How To Calculate Your CODB – Refunding Clients Correctly

We are currently getting a lot of questions about refunding clients due to wedding cancellations. Can you keep incurred costs? We have a guest blog today, from photographer and business coach Andrew Miller. He explains how to calculate your costs of doing business (CODB) so you can ensure you are not refunding more than you need to. We asked Andrew to share his views about this hot topic for wedding suppliers.

First off, your CODB are the total costs associated with running your business. Everything it costs you to deliver a full and final service to your clients. It is an essential aspect of running your business or even to start thinking about setting up a business. You should not ignore this.

The costs associated with a business are many and varied and will depend on what type of business you run, how well regulated your industry is (or isn’t) plus many more. The lower a business overall costs, the more profitable the business can be and the easier it is to run a business.

Examples of COBD

  • Rent/ Mortgage
  • Rate
  • Fixed-rate utilities
  • Business insurance
  • Website (hosting, domain names, developer fees)
  • Accounting fees
  • Vehicular costs (insurance, MoT, fuel etc
  • Food/ alcohol/ soft drinks
  • Flowers
  • Paper/ Card/Ink
  • Tax/ National insurance
  • Wedding albums
  • Variable-rate utilities
  • Tax / National Insurance
  • USB memory boxes
  • Continuous Professional Development (CPD)
  • Professional Fees
  • Marketing / Advertising
  • Coaching / Mentoring
  • Virtual assistant / Staff wages
  • Travel, accommodation
  • Salaries

Note, again, that these costs are dependent on your business type and are shouldn’t be used as a definitive guide for all business. A hotel, for instance, may include food and alcohol as costs whereas a marketing consultant wouldn’t. The important thing is to list out ALL your costs.

Next Step – Add Them Together

Next you add of these costs together – it’s easier to do this on a spreadsheet of some kind. Whatever figure you get, however high, is your Costs of Doing Business, your CODB. You can work out an average CODB per client by dividing CODB by the number of clients you want to service.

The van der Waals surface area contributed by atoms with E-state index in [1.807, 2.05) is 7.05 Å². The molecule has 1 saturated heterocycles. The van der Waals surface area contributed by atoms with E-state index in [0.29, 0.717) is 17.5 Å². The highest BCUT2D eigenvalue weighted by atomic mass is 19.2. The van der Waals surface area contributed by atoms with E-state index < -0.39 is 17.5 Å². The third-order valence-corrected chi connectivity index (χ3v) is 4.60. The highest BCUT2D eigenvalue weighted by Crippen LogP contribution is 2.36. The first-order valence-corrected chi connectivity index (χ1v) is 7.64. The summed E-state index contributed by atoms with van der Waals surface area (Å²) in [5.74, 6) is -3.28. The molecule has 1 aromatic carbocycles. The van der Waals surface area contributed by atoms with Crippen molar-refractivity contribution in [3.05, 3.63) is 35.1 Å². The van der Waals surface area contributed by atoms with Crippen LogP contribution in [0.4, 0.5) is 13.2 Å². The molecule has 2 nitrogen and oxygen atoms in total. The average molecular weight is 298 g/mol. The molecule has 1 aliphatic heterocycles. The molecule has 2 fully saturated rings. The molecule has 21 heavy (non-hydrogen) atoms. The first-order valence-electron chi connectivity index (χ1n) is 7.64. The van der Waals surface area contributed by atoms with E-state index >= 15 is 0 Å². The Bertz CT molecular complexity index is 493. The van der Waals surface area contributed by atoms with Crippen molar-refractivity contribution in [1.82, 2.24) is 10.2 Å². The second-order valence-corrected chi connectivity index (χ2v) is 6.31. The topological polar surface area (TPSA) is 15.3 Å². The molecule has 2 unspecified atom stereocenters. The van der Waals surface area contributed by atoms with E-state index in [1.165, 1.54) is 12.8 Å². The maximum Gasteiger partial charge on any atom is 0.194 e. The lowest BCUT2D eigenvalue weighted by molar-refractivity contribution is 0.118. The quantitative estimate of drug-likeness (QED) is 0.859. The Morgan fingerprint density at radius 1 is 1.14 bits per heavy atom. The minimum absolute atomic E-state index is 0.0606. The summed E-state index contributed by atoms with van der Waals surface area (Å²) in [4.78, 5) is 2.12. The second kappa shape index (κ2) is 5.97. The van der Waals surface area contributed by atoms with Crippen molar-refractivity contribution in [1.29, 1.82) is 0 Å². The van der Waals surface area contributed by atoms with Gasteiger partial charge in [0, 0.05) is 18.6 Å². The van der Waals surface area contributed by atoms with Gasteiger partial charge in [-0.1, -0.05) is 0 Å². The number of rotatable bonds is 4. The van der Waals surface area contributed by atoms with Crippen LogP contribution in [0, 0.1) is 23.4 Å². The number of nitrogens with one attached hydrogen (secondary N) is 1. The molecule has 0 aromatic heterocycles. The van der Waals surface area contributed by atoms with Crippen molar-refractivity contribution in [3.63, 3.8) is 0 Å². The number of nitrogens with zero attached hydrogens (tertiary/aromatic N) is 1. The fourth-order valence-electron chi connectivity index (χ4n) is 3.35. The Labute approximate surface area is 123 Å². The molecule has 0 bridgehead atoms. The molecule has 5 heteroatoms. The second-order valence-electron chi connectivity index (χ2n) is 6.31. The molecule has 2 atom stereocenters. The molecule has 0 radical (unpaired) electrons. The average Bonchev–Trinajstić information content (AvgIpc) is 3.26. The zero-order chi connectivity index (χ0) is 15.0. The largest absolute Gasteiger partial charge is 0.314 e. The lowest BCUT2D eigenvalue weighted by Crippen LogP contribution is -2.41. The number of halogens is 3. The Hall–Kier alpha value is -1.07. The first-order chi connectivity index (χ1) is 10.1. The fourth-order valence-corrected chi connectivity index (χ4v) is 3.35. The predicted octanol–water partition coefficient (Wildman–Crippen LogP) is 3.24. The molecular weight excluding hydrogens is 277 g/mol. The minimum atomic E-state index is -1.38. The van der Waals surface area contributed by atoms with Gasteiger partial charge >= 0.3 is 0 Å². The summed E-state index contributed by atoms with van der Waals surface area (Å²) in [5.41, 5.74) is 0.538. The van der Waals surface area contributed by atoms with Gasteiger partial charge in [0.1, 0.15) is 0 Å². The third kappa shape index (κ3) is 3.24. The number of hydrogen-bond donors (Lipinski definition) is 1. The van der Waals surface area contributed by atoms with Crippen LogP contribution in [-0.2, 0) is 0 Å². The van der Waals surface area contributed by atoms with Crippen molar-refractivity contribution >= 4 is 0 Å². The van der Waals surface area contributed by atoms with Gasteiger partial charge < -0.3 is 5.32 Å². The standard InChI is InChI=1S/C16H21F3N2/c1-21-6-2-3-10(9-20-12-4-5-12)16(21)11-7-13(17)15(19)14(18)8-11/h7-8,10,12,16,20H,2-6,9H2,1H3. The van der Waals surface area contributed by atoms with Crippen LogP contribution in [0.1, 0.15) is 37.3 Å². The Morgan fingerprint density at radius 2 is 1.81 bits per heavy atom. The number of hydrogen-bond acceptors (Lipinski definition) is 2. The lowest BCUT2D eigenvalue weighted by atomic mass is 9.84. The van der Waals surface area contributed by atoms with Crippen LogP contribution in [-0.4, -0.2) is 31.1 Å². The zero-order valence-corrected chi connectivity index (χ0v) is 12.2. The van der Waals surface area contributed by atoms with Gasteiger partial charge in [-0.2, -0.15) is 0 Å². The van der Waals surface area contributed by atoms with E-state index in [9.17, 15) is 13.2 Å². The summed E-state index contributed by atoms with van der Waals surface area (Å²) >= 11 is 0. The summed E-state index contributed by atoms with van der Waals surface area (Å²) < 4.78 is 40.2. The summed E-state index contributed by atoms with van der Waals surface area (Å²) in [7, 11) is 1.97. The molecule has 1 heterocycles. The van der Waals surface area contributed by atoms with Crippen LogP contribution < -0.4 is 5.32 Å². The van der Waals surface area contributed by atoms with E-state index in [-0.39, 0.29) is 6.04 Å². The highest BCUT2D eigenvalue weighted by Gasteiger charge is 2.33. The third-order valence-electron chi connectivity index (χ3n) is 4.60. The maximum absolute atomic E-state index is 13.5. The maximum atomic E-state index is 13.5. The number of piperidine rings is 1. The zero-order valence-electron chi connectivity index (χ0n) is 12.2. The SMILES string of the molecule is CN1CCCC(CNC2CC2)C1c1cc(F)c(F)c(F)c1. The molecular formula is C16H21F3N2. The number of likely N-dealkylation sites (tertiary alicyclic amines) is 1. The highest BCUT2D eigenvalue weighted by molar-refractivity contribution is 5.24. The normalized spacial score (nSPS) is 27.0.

Now, the awkward part. We are now going to look at that list and split it into two columns. One column for Total Fixed Costs and one column for Total Variable Costs.

Fixed VS Variable Costs

A fixed cost is any cost you have to pay regardless of whether you make money or not. A fixed cost won’t change in amount regardless of how much work/business you do. A variable cost on the other hand is any cost that changes with the amount of work/business you do. The more you work, the higher your variable costs will be.

Fixed Costs Examples

  • Rent
  • Business Insurance
  • Website Fees
  • Marketing
  • Coaching

Variable Costs Examples

  • Paper / Ink
  • Wedding Albums
  • Part Time Staff Wages
  • Flowers
  • Variable Rate Utilities

Pre Covid-19 Wedding Deposits & CODB

Small business would base their booking fees / deposits based on the CODB. Let’s look at Llanvair Castle (fictional wedding venue company) as an example.

e.g. Llanvair Castle has fixed costs of £100,000 and variable costs of £75,000 giving a CODB of

£175,000 and wants to host 75 weddings a year.

Average CODB per client = £175,000 / 75 = £2,333

It’s safe, therefore, to assume a booking fee / deposit of £2,333 and is an acceptable amount to charge.

Post Covid-19 Refunds & CODB

Your clients are requesting full 100% refunds and using the information provided by Competition & Marketing Authority (CMA) and Martin Lewis as the basis for that. However, the law isn’t that clear cut. The legislation allows for a business to keep back the costs of servicing the contract up to the date of cancellation, and it always has done. Advice by the CMA and Martin Lewis do not change the law as it stands. Only Parliament and the Judiciary can do that.